SpaceX’s Cargo Dragon spacecraft returns to Earth after second orbital mission

SpaceX’s workhorse Cargo Dragon spacecraft has returned from its 16th successful mission to orbit, in this case as the fourth flight-proven Dragon capsule.

CRS-15 carried several thousand pounds of cargo to the International Space Station on June 29 and transported a roughly equivalent amount of invaluable cargo and scientific experiments from orbit back to Earth – incredibly, SpaceX’s Cargo Dragon is currently the only operational spacecraft in the world able to return an appreciable amount of (non-human) cargo back to Earth. The toasty-looking vehicle was captured after a soft landing in the Pacific Ocean and transported back to Port of San Pedro aboard SpaceX vessel NRC Quest between August 3rd and 5th.

Cargo Dragon is the only commercial orbital spacecraft in history that has been reused and stands in the company of a tiny handful of reusable orbital vehicles built or procured by countries, including the Space Shuttle, a one-off Mercury capsule reflight, and a few others. While most of each Cargo Dragon can be reused, the rear segment (known as a trunk) will always be expended, and the vehicle’s parachutes and heatshield also have to be replaced after each ocean recovery.

Still, the vast majority of the cost and effort that goes into producing and operationalizing Cargo Dragon is contained within the capsule itself, including extremely sensitive electronics, docking equipment, aluminum, titanium, and carbon composite structures, and its 12 Draco thrusters for maneuvering on orbit, as well as propellant tanks and many dozens of other long-lead components.

SpaceX’s CRS-15 Cargo Dragon (capsule C110) seen docked to the International Space Station on July 14th. (NASA)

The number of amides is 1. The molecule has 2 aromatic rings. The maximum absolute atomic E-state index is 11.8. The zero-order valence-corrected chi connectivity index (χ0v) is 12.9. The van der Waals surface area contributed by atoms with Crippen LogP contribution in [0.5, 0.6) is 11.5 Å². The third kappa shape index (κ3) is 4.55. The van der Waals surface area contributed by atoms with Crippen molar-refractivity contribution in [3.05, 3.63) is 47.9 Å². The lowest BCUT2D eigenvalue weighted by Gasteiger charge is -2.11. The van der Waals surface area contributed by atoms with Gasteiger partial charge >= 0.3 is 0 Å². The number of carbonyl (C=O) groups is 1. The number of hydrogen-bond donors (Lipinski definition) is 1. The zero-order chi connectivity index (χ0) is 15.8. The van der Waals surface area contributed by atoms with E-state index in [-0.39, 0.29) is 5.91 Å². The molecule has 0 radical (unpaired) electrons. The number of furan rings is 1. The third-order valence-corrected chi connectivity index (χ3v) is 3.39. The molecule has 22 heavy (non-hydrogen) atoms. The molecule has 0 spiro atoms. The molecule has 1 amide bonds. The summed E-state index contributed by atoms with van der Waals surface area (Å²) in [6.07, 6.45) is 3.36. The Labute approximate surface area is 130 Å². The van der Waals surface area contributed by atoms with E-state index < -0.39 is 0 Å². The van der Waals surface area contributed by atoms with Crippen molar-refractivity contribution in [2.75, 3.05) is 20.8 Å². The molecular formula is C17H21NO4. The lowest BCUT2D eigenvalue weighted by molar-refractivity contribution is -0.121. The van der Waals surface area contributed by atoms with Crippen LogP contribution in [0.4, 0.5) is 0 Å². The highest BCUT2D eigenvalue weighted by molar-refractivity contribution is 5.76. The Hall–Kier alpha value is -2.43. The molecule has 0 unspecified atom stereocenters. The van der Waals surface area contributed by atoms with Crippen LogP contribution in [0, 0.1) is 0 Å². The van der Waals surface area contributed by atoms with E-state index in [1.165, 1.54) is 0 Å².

According to CEO Elon Musk and COO Gwynne Shotwell, Cargo Dragon was certified from the start with a spacecraft lifespan of three orbital missions, and SpaceX now has four Cargo Dragon capsules in various states of storage or refurbishment, some readying for their third and final launches over the next eighteen months. Aside from those twice-flown Dragons, three once-flown capsules remain in the flight-proven Dragon roost – more than enough to complete the five cargo missions remaining in SpaceX’s CRS-1 (Commercial Supply Services) contract. CRS-1’s last (20th) contracted mission is currently scheduled for early 2020, after which a modified version of Cargo Dragon (Dragon 2) will take over all future SpaceX resupply missions to the ISS.


Back at the docks, Teslarati photographer Pauline Acalin managed to capture some gorgeous noon-lit photos of Cargo Dragon capsule C110’s (Dragon 1, serial #10) return from the Pacific to Port of San Pedro, even catching a rare glimpse of the capsule’s extra toasty rear and parachute compartment as SpaceX vessel NRC Quest sailed by. Patience further paid off, and she was able to watch as the capsule was craned from Quest to dock and later caught a few close-ups of the spacecraft before it was rushed under cover to extricate dozens of time-sensitive scientific experiments and offload several thousand pounds of miscellaneous cargo.

SpaceX’s next Cargo Dragon launch is targeting the end of November 2018 and will mark the spacecraft’s first launch atop Falcon 9 Block 5, likely with both a flight-proven booster and capsule.

For prompt updates, on-the-ground perspectives, and unique glimpses of SpaceX’s rocket recovery fleet (including fairing catcher Mr Steven) check out our brand new LaunchPad and LandingZone newsletters!

SpaceX’s Cargo Dragon spacecraft returns to Earth after second orbital mission
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